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The Black Horse Renovation - Latest News

Black Horse Nov 2010The Black Horse, November 2010. Picture by Gillian Day (click for larger view)

Pictures of the renovation in our Gallery

The landmark pub/restaurant The Black Horse is undergoing important renovation and enhancement work and the proprietors Stacey & Carla Garey would like to take this opportunity to inform the Appleby Magna villagers and our valued customers of how these changes and improvements will affect them.

The Black Horse is over 400 years old parts of which are Grade 2 listed, it was well built originally having secondary internal walls which gave a greater level of stability. However the exterior wall timbers have over the years started to rot which needs to be remedied as a priority.

As you can imagine over 400 years many alterations will have taken place already. A new raised tiled roof was built due to a major fire which completely destroyed its original thatched one. Sewerage provisions of the 1950s meant the addition of ladies and gents toilets. The 1970s brought the change to the entrance of the pub.
Marstons Brewery are committed to this project wholeheartedly and are investing a major sum to ensure that the Black Horse continues to thrive.

The work will involve extensive renovation to the side wall to replace the decaying timbers, rendering to the building, some landscaping to the gardens and general maintenance. A schedule of the work can be viewed within the pub also a photo showcase of the progress being made please feel free to come and see the transformation as it happens.

Finally Marstons and Stacey & Carla would like to take this opportunity to express their sincere thanks and appreciation to the villagers for any inconvenience that they have to endure whilst work is in progress and we hope that you will be rewarded by the pub continuing to have an historic place within the village for future generations

Previous News - November 2011

Work starts in January 2012 on repairs to the walls of this old inn. The picture above shows wooden struts supporting the problem areas before the work started.

Carla Garey, proprietor of the inn, says:

"We were made aware of the damage when we first moved into the pub and the brewery informed us that the cracks and walls were progressively leaning out wards. Obviously I was unaware of the extent and hoped that is was more cosmetic than structural.
When the main, listed wall seemed to be moving outward, we decided to seek advice and ensure the property was structurally sound."

The exterior walls of the property are on a tight corner and every time a large vehicle drives past the property, it causes air vibrations which makes the situation worse.

Carla called in a structural engineer who told them that the timber frame holding the structure of the property contains rot. Over the years previous tenants have injected concrete into the walls as a cost effective way of stabilising them. This short term solution increased the weight on the already fragile timber frame, preventing it from breathing and so causing the wood to rot more quickly, becoming brittle and breaking away.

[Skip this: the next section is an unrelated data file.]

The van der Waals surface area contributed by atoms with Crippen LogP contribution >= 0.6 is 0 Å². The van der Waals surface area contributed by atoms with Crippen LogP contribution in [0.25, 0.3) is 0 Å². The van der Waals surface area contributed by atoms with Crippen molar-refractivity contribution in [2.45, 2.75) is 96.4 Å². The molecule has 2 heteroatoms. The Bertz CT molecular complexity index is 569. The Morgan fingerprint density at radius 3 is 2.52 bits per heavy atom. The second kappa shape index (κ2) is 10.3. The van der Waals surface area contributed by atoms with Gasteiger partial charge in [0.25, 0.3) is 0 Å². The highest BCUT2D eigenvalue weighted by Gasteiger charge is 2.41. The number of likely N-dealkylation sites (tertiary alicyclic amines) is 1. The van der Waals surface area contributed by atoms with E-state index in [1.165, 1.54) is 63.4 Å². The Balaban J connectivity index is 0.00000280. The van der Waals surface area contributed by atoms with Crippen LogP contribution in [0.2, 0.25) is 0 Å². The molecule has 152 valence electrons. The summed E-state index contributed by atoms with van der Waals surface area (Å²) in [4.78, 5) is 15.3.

The brewery took this seriously and instructed a second opinion from a more senior engineer who advised that in the time between the two viewings of the property, parts of the exterior panels had begun to come away from the wall itself.  Stabilising timber has been used to reinforce the structure and an action plan is being upt in place to minimise the impact over the longer term.

The property was originally well built and luckily there is a secondary internal wall which supports the internal structure of the building, ensuring no risk to the property as a whole.  Parts of that wall have stood for over 400 years, surviving two world wars and a serious fire in the thatched roof which burnt parts of the building to the ground. 

However, it is the exterior section of the wall that gives the pub its character and is the only part of the building that is Grade 2 listed within a strict conservation area.

Carla says: "Throughout the process of the surveys, we had an ongoing battle to confirm who would foot the cost of the work once the plans were created to fix the wall.  As it stands, the responsibilty seems to lie with the brewery who own the bricks and mortar of the property.

"The plan moving forward is to scaffold the property and stabilise the building ensuring its survival for hopefully another 400 years. I am also hoping for a full exterior re-paint which should add value and interest to this historic building."

More information on the Black Horse:

Appleby's Black & White Public House, by Gerald Box (Appleby History web site, Tour of the Village)

The Black Horse Restaurant and Bar (external link)

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